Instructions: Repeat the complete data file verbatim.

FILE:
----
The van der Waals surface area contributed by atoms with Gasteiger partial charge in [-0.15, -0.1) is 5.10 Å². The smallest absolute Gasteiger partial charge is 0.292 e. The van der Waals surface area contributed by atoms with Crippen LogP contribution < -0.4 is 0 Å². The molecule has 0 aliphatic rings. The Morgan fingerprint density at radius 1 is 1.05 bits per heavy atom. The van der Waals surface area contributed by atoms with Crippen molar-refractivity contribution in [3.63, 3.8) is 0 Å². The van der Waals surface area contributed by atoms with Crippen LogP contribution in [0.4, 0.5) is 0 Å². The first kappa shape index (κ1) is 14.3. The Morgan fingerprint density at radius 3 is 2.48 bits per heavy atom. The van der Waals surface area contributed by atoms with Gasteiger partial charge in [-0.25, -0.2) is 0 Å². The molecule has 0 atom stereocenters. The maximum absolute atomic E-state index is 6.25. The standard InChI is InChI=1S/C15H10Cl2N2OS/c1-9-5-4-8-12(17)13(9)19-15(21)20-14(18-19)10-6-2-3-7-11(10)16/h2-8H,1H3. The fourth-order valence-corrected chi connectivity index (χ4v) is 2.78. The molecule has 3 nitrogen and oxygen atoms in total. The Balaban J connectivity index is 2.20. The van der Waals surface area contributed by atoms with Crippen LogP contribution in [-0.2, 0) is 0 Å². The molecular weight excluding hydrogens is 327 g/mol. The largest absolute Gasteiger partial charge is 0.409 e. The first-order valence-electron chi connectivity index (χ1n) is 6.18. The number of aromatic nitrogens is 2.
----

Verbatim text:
The van der Waals surface area contributed by atoms with Gasteiger partial charge in [-0.15, -0.1) is 5.10 Å². The smallest absolute Gasteiger partial charge is 0.292 e. The van der Waals surface area contributed by atoms with Crippen LogP contribution < -0.4 is 0 Å². The molecule has 0 aliphatic rings. The Morgan fingerprint density at radius 1 is 1.05 bits per heavy atom. The van der Waals surface area contributed by atoms with Crippen molar-refractivity contribution in [3.63, 3.8) is 0 Å². The van der Waals surface area contributed by atoms with Crippen LogP contribution in [0.4, 0.5) is 0 Å². The first kappa shape index (κ1) is 14.3. The Morgan fingerprint density at radius 3 is 2.48 bits per heavy atom. The van der Waals surface area contributed by atoms with Gasteiger partial charge in [-0.25, -0.2) is 0 Å². The molecule has 0 atom stereocenters. The maximum absolute atomic E-state index is 6.25. The standard InChI is InChI=1S/C15H10Cl2N2OS/c1-9-5-4-8-12(17)13(9)19-15(21)20-14(18-19)10-6-2-3-7-11(10)16/h2-8H,1H3. The fourth-order valence-corrected chi connectivity index (χ4v) is 2.78. The molecule has 3 nitrogen and oxygen atoms in total. The Balaban J connectivity index is 2.20. The van der Waals surface area contributed by atoms with Crippen LogP contribution in [-0.2, 0) is 0 Å². The molecular weight excluding hydrogens is 327 g/mol. The largest absolute Gasteiger partial charge is 0.409 e. The first-order valence-electron chi connectivity index (χ1n) is 6.18. The number of aromatic nitrogens is 2.